Today the Department of Justice filed a complaint and a simultaneous settlement agreement in the District Court for the Eastern District of Virginia to ensure that prisoners at the Piedmont Regional Jail in Farmville, Va., receive appropriate medical and mental health care. In March 2011, the Justice Department launched an investigation, using its authority under the Civil Rights of Institutionalized Persons Act (CRIPA), into allegations that the Piedmont Regional Jail was not providing prisoners with constitutionally adequate medical care. In September 2012, the Justice Department released its findings that deficiencies in medical and mental health care at the jail exposed prisoners to an unreasonable risk of serious harm, and thus violated the Constitution. Among other things, the Department found inadequate staffing; insufficient procedures to screen and assess medical and mental health problems; and the absence of a chronic care program to treat conditions such as seizures, heart disease and hypertension. The agreement filed today resolves the Justice Department’s investigation of the Piedmont Regional Jail.
The agreement requires the jail to employ adequate, and sufficiently-credentialed, medical and mental health personnel; perform timely screening and appropriate health assessments of prisoners; establish a chronic care program and an acceptable sick call process; provide clear policies and sufficient training to its staff; exclude certain essential services and follow-up services from co-payments, and otherwise reduce co-payments so that prisoners are not deterred from seeking needed health care. The agreement also requires the jail to develop and track data to analyze the performance of medical and mental health staff and work with an independent monitor to implement the changes described in the agreement and to evaluate the jail’s success in effecting meaningful reform.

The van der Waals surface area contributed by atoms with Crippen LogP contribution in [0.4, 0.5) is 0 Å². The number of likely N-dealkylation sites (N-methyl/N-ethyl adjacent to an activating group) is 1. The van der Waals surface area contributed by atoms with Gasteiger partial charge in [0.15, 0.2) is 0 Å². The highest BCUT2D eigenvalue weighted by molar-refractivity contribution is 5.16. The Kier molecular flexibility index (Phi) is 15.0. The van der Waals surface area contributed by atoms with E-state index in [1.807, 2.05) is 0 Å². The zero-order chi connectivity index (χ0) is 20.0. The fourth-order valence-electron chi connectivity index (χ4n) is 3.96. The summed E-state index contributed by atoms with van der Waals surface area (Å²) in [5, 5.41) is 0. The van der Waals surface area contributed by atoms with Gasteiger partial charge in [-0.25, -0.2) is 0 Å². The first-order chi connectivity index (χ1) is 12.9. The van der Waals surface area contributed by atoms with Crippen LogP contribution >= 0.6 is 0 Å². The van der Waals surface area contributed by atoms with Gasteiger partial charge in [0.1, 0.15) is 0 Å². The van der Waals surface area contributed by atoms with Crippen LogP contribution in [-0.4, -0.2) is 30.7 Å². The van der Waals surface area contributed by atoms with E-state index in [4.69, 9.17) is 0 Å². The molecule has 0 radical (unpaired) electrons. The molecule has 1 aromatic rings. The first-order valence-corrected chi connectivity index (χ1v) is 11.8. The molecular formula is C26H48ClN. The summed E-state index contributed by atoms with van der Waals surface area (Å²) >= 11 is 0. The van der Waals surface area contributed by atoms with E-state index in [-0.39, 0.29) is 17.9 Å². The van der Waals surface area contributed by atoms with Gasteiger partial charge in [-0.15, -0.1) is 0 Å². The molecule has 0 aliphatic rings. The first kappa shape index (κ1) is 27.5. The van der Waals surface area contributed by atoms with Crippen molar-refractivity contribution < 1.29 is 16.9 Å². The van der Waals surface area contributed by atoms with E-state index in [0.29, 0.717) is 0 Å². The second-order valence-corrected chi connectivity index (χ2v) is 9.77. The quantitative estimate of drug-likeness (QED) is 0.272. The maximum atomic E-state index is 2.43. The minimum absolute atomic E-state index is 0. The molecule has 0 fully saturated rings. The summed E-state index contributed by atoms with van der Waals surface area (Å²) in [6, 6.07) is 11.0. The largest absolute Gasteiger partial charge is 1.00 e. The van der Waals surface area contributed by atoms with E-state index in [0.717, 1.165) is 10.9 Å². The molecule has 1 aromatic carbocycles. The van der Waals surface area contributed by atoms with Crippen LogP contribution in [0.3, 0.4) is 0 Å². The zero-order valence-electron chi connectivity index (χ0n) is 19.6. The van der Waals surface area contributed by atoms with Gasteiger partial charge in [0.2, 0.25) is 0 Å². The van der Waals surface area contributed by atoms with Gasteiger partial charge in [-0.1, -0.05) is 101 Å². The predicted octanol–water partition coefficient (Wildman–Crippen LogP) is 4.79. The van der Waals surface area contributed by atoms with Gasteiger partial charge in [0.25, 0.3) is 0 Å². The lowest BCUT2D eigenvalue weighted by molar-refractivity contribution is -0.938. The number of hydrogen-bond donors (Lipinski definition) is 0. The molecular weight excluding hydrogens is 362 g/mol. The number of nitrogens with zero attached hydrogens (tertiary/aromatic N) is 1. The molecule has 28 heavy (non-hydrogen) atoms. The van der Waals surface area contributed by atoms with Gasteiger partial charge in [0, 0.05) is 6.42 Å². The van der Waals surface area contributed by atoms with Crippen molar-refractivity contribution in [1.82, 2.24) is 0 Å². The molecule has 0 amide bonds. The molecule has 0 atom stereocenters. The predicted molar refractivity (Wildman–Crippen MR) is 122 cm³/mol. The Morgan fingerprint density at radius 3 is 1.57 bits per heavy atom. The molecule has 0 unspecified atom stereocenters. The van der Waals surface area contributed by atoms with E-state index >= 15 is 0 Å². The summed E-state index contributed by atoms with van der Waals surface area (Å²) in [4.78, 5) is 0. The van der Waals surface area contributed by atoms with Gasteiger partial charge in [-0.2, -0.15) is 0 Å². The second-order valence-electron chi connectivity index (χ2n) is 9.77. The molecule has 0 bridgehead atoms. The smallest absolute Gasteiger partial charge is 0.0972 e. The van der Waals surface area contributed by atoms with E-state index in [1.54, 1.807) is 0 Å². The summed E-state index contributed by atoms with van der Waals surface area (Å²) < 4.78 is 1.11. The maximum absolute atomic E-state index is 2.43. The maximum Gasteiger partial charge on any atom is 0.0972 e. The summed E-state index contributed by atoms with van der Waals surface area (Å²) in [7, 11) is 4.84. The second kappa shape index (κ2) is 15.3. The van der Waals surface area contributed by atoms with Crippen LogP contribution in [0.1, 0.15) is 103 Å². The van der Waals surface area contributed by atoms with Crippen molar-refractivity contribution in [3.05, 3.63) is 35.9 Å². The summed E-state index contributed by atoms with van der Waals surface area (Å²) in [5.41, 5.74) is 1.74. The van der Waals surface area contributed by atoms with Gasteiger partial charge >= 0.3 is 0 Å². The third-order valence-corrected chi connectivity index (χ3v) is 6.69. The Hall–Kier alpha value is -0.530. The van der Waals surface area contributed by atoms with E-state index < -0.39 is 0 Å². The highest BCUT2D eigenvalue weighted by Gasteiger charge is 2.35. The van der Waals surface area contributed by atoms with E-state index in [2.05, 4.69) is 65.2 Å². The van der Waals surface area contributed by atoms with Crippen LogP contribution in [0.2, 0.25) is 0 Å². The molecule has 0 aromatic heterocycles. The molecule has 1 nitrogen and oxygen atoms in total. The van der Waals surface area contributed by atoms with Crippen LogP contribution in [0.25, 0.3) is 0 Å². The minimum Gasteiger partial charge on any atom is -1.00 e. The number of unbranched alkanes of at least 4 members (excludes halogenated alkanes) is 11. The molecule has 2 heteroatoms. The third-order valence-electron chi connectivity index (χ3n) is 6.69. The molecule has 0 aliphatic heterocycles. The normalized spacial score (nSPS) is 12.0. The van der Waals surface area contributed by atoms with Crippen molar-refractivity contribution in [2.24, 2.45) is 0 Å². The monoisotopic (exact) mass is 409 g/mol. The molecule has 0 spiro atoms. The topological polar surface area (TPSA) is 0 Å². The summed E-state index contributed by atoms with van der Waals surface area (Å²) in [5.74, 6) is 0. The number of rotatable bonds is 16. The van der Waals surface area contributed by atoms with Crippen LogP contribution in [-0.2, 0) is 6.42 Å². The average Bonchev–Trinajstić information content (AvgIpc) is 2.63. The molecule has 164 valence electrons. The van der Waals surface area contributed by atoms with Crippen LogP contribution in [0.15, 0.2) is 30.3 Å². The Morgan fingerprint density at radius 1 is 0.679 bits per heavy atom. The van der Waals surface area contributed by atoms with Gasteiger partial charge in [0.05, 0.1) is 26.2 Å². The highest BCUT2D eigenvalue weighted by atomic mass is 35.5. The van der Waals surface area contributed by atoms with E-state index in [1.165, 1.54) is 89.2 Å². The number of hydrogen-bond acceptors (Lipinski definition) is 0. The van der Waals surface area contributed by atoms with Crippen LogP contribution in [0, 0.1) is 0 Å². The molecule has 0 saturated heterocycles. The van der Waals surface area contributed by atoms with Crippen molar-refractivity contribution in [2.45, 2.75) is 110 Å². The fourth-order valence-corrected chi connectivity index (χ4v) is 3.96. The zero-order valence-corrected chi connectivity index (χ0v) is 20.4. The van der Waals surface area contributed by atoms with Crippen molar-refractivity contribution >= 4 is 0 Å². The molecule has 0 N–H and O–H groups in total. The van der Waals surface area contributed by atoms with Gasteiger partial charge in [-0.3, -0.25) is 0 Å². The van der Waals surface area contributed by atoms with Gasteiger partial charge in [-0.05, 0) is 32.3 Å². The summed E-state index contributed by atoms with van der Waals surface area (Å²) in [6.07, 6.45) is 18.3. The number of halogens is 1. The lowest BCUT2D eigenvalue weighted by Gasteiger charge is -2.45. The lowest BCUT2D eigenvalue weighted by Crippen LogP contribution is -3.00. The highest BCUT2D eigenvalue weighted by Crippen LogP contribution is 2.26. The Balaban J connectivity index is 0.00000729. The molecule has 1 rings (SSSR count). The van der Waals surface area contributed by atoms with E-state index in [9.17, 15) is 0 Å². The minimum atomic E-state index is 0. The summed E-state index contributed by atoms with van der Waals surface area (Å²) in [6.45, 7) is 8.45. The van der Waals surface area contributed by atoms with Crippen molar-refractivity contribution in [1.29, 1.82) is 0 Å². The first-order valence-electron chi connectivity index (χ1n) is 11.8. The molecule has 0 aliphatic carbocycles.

“While an offender is serving his or her sentence, the government has a duty under the Constitution to make sure that person does not suffer unreasonably, by providing sufficient medical and mental health care,” said Jocelyn Samuels, Acting Assistant Attorney General for the Civil Rights Division of the Department of Justice. “We commend the Piedmont Regional Jail Authority and the leadership at the Jail for their cooperation and for taking the necessary steps to ensure the health and safety of the individuals under their care.”
The investigation was conducted by the Special Litigation Section of the Department of Justice’s Civil Rights Division. Additional information about the Civil Rights Division of the Justice Department is available on its website at www.justice.gov/crt .